Earth’s “Deep Biosphere” Thrives Beneath Our Feet

The Deep Carbon Observatory (DCO), composed of 1,000 scientists from 52 countries, studies the underground ecosystems between Earth’s surface and its core. In a recent statement, this has been referred to as “Deep Biosphere” as a “subterranean Galapagos” potentially filled with millions of undiscovered species. Despite darkness and harsh conditions, life has been found as far as three miles below the continental subsurface and six-and-a-half miles below the ocean’s surface. The …

Link About It: This Week’s Picks

Inside Japan's KitKat factory, Hockney's $90 million painting, hidden continents and more

Tavares Strachan and SpaceX Send Art to Space On Monday, 19 November, SpaceX will send its Falcon 9 rocket into space. But, this time the launch will be adorned with a Tavares Strachan sculpture of Robert Henry Lawrence Jr, the first African-American NASA-trained astronaut. Sadly, Lawrence Jr never made it to space (he died in a jet crash in 1967) but, thanks to this collaboration, …

Link About It: This Week’s Picks

The world's earliest drawing, talking trees, uncensored video games and more

Ise Gropius aka Mrs Bauhaus

Walter Gropius is the name most commonly attached to the wildly influential Bauhaus movement, but his wife Ise was an equally significant creative partner. Oftentimes remembered as a “widow, archivist, interpreter and promoter of his work,” Ise has her own powerful legacy beyond this. As Katy Kelleher writes for Artsy, “From her handmade headdresses to her carefully planted garden to her experiments with photography, Ise’s entire life was her art.” She collaborated with her husband on many projects, wrote essays on fashion and design, and (after Walter died) ran their house like a museum in order to share it with the public. Find out more about “Mrs Bauhaus,” Ise Gropius at Artsy.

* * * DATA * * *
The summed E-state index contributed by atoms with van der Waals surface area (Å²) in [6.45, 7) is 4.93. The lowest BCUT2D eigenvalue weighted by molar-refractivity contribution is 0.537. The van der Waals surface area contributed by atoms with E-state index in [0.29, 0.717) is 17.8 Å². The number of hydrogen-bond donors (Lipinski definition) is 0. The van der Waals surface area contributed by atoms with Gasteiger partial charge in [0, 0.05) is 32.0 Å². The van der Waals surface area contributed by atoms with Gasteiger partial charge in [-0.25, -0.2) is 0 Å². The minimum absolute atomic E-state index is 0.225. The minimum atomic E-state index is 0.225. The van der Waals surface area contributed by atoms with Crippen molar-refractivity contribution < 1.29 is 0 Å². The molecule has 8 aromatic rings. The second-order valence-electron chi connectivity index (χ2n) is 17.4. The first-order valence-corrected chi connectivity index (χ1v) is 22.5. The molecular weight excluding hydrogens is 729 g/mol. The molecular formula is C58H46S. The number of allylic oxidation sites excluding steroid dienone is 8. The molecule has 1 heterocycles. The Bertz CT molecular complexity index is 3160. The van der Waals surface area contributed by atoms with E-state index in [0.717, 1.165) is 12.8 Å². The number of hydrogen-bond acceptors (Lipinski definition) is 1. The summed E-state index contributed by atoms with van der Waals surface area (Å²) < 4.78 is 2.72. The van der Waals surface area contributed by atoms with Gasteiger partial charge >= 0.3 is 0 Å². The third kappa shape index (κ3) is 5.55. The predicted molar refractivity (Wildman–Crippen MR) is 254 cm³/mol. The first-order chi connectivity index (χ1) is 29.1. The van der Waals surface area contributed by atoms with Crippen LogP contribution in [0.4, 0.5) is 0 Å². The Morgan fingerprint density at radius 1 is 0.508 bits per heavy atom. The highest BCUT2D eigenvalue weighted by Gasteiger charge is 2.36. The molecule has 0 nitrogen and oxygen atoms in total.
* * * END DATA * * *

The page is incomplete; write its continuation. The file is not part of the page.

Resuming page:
The Aboriginal Artist Finally Being Shown in America

John Mawurndjul—an Aboriginal artist living in the remote community of Maningrida—is highly regarded in Australia and across Europe. While his art has garnered praise from critics proclaiming him as “one of our greatest artists of all time,” it (and other work by Indigenous Australians) is not commonly shown in the United States. To rectify that, two Miami-based collectors, Dennis and Debra Scholl, will be giving over 200 pieces from their private collection to three different US museums. “This, folks, is what contemporary art looks like. You might not recognize it. The worldview it comes out of might feel deeply, wondrously foreign. But that is part of what draws the eye to it,” Sebastian Smee of the Washington Post writes. Find out more at the WP.

Frieze Art Fair’s First-Ever Los Angeles Edition

The internationally renowned Frieze Art Fair will make its LA debut next year (14-17 February) and promises to feature a long and impressive list of exhibitors, hosts and a rich music program. The entirety of the event will take place in Paramount Studios, but organizers are working diligently to guarantee attendees know they’re in Los Angeles and not some staged set. “All Frieze fairs are international, but it’s also important that they reflect the city and country that they’re in, so Frieze wanted to ensure a focused and thoughtful selection of galleries,” Frieze LA’s representative tells artnet. With that in mind, 20 of the fair’s 70 galleries are LA-based. Read more on artnet.

It Seems Trees Actually Can “Talk”